On 3 April 2020, Bahrain’s Labour Market Regulatory Authority (LMRA) announced a nine-month amnesty for irregular migrant workers that runs until 31 December 2020. The measure was supposed to help irregular workers who were left stranded because of the Covid19 pandemic. But the initiative has been limited at best and in some cases created more vulnerabilities for some irregular migrants.
Authorities pointed to the initiative as an example of the country’s efforts to protect workers’ rights during the pandemic. “This is a humanitarian gesture in these extraordinary times to ensure irregular workers can either leave the country or lead to gainful employment,” Ausamah Al Absi, the LMRA’s Chief Executive, said.
In practice, however, the amnesty only pardons fines levied for expired work permits. Migrants with absconding charges and travel bans are still not allowed to leave the country, and those who have worked with their employer for less than a year are still not allowed to change jobs without their employer’s consent, even if they are victims of wage theft and abuse.
The LMRA also recently announced that from 1 July 2020 to 30 September 2020, it will suspend job transfers for migrants even if they have worked for more than a year unless the current employer cancels the work-permit and the new employer directly compensates the first employer for the fees corresponding with the remaining validity of the work permit.
Previously, if a worker wanted to change employment without consent, the LMRA would automatically cancel their existing visa when the new employer issued a work permit, and the LMRA would itself pay the prorated compensation to the old sponsor.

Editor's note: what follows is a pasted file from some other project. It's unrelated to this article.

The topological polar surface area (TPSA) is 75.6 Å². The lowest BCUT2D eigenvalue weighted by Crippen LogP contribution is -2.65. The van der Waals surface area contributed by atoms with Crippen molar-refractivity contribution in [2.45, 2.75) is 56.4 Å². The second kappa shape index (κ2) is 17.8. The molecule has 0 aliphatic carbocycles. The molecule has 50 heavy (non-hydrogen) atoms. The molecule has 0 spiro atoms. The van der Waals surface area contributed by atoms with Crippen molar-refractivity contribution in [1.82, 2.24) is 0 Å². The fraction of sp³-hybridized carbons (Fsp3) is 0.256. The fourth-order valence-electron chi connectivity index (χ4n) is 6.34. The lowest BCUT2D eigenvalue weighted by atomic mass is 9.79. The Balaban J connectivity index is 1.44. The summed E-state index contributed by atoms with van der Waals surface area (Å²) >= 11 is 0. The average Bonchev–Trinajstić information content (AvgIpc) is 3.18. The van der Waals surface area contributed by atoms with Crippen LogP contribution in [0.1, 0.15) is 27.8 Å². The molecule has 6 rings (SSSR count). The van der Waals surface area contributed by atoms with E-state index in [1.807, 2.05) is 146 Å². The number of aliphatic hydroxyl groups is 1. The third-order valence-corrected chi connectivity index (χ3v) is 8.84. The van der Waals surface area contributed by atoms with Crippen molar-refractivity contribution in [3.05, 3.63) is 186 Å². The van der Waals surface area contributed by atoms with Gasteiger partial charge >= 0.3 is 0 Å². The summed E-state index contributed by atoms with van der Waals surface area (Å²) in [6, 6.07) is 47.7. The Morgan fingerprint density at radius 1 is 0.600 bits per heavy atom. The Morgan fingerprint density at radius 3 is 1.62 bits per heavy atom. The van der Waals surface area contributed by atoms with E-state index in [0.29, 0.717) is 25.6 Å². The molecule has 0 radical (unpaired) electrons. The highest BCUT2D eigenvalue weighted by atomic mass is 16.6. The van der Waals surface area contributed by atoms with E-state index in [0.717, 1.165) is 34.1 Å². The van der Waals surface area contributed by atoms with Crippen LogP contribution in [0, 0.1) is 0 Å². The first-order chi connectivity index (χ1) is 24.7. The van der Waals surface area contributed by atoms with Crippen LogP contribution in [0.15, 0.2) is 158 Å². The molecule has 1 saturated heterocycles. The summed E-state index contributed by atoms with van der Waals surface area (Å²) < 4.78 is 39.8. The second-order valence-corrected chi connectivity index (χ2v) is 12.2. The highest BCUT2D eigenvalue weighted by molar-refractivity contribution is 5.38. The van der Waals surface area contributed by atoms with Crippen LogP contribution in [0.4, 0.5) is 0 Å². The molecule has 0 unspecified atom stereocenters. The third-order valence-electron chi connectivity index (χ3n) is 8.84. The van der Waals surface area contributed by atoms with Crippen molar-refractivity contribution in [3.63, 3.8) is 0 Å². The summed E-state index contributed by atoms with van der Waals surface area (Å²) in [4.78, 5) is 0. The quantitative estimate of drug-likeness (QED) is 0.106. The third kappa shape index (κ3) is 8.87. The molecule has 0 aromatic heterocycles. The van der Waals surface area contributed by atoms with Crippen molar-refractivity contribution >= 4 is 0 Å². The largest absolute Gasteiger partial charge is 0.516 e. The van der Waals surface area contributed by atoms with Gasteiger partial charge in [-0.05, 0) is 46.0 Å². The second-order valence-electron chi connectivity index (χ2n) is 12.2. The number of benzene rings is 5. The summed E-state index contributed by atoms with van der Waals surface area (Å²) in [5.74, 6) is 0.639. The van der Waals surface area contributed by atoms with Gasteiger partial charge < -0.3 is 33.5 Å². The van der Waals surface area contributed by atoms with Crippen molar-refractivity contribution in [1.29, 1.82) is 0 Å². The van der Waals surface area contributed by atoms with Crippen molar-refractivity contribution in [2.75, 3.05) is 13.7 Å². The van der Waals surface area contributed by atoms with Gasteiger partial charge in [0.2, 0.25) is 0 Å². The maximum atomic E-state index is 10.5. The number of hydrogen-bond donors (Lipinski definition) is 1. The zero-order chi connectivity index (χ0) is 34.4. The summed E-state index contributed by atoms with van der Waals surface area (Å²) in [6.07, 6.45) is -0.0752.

In Bahrain, fines incurred for overstaying expired work permits are already low – BD15 (US$40) for the first year of overstay and BD10 (US$27) for each year after. Those who paid that sum and had no cases filed against them could leave the country or regularise their status.
Whereas previous amnesties in Bahrain allowed migrants with absconding cases to regularise their status or leave the country, the current amnesty does not. Social workers in Bahrain told Migrant-Rights.org that several domestic workers from different nationalities could not board repatriation flights because they had absconding charges lodged against them and could not get clearance by the Nationality, Passports and Residence Affairs.
A social worker who often assists Kenyan nationals told MR, “we have a list of Kenyan domestic workers who left their sponsor due to abuse or to find a better job and are now unable to leave the country on the repatriation flight or work elsewhere because of ‘run-away’ cases against them.”
In some cases, migrants with absconding charges with critical health conditions were allowed to leave the country on repatriation flights. However, according to social workers, even their departure required pressure from embassies and civil society organisations. Additionally, and unlike Kuwait’s recent amnesty, irregular workers, are not provided with flight tickets except in exceptional circumstances, such as the deportation of prisoners, detainees in detention centres, and human trafficking victims in government shelters.
Normally, irregular workers who report to the police with an absconding charge would be taken to a detention centre and eventually repatriated. But the amnesty means that police are not permitted to detain absconded or irregular workers. According to social workers, police officers are struggling to find alternative shelter for domestic workers who approach them. Bahrain’s government shelter only accepts cases that are registered at the public prosecution, or occasional cases of extreme physical abuse and human trafficking (which in Bahrain is defined narrowly to include sex work and not forced labour, the most common conditions facing domestic workers). Consequently, the police often rely on over-stretched community groups to find shelter.
To live up to claims that the amnesty is a ‘humanitarian gesture’, the Bahraini government must amend the amnesty to allow migrants to change employment even if they have worked less than a year and allow all migrants with absconding cases to leave the country if they so wish and provide shelter to all migrants who are victims of abuse.